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neighbour friendly subwoofer

Discussion in 'Subwoofers' started by dazed&confused, Apr 8, 2005.

  1. dazed&confused

    dazed&confused
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    I live in a top floor, pupose-built flat (first floor and ground floor below me) and have my subwoofer close to the wall. It's a castle cube so the speaker points outwards and the air port blows down to the floor.

    I've started to get comments from elderly neighbours about the noise of my music, to some extent generally but I suspect most of it is bass and that some of this is probably travelling down the walls

    Could anyone recommend something (preferably tried and tested) that I can get to place the sub on top of (and perhaps even mount on the wall to the side of the sub as well) that will prevent sound travelling down without spoiling the sound for my, for example by not allowing the sound to disperse properly?

    Thanks.
     
  2. bbanduser

    bbanduser
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  3. dazed&confused

    dazed&confused
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    Thanks for the reply.

    It sound like the Gramma but be just the job. Might even improve the sound just a tad instead of keeping it at least as good. Here's something I found on the web apart from your link, and it sounds like the Gamma might help the sound travelling down the walls a bit.


    The Design

    The GRAMMA is a catchy acronym for Gig Recording Amp and Monitor Modulation Attenuator. Sift through the Star Trek-ese and we see that the GRAMMA is rather simple: A thick piece of MDF board, covered with carpet, riding on two big strips of VERY dense foam rails (feet). The gap between the two rails is filled with a piece of Auralex's standard acoustical foam.

    So what's the deal here? When those big guitar amps and stage monitors sit on the floor, they pass a ton of audio energy into the floor, the floor to the walls, the walls to the ceiling. The room is literally a soundboard. We're not talking about a room boundary reflecting sound, we're talking about it being a source of sound. Some may think that in a home theater, a connection between subwoofer and floor is actually desirable in order to "feel it" in your chair during those action movies. I disagree. Tactile transducers may rely on direct transmission, but not subwoofers. With a good subwoofer, when you "feel it" in your chair, virtually all of that energy is being transferred through the air to begin with, not the floor.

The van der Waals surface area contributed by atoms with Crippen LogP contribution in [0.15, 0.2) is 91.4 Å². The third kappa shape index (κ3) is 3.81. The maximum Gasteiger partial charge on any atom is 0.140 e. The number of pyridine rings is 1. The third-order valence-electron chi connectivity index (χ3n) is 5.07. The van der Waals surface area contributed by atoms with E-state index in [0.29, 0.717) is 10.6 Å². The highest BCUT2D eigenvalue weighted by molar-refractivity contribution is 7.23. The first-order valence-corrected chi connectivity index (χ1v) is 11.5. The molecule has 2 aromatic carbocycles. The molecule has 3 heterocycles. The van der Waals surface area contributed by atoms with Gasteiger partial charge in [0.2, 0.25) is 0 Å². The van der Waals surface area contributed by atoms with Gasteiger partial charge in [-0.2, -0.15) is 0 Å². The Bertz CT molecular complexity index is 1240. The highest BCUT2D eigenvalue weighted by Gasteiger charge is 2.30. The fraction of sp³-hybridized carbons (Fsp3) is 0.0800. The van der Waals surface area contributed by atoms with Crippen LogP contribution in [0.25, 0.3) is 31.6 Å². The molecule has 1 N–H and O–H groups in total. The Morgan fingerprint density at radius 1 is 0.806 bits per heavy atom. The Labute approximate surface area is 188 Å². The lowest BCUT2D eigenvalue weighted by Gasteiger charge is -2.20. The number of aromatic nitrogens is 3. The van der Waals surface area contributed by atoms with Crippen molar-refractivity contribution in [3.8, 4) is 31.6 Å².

By putting the equipment on a GRAMMA, you (in great part) sever the direct mechanical connection with the floor (called "decoupling"). You attenuate from the sound that which is "voiced" by the room and bias the sound in favor of what comes directly from the subwoofer and the reflections thereof bounced around the room. Essentially, you hear more of what is being passed through the air, and less of what is being passed through the floor.

    The isolation foam on the GRAMMA is denser than the sort of acoustic foam you'd put on a wall. That little fact is very much the key. The two "rails" of foam did not visibly compress under the 100 pound weight of my M&K subwoofer, and Auralex claims it will support a 300 pound load, no problem.

    Even on my carpeted floor, there was no real "rock" or sway to the sub. I mention this because if you could easily "rock" the sub back and forth, that would be a bad thing. A freely swaying speaker is one that is expelling power to motion, power which would be better used to transmit the sound out. Ever see a speaker perched on a goose down pillow? No? Good for you. Even better for the poor goose.

    The Test

    So, I'm pretty confident the GRAMMA can do no harm. But can it do some good?

    I took an impromptu frequency response reading of my sub (gated, "quasi anechoic") while it sat on the floor, then again with it on the GRAMMA. No surprise: there was no difference and we shouldn't expect one. There was also no change in impact (back to what we were saying about "feeling it" in your chair). Lets be clear: the GRAMMA is not a tweak for your sub. It's better thought of as a treatment for your room!

    What we did find is a slight tightening of the bass. Less "bloat". Less "fatness". Not that there was much to begin with: my theater floor is carpet over concrete, and concrete doesn't exactly transfer sound energy (though it reflects it).

    I decided to try the GRAMMA in a more typical room with carpet over plywood with floor joists underneath. Here, the GRAMMA made a more perceptible difference, omitting the slight mud I had previously just accepted was a characteristic of the room.

    Conclusions

    A monumental-change-your-life-religious-experience? No. But at just $59 (regular A/V isolation platforms can cost hundreds of dollars), why not get one! Or maybe two if you have a Velodyne HGS-18 (JJ has four). It will also elevate your sub a few inches, something you should do in most situations anyway. If you've followed my writings at all, you know I'm a no nonsense kind of audiophile, constantly questioning the validity of expensive cables, black magic power conditioners, and anything with the word "tweak" attached to it. For what it's worth, the GRAMMA gets a thumbs up!
     
  4. shodan

    shodan
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    Gramma would be where my money goes as well. In fact it is where my money went!!! Hee hee hee!
     
  5. eviljohn2

    eviljohn2
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    Or get some Mopads, a board of wood and end up with leftovers and money to spare.

    The Platfoam in general (Mopads and Gramma feet are made out of it) does work surprisingly well. :)
     

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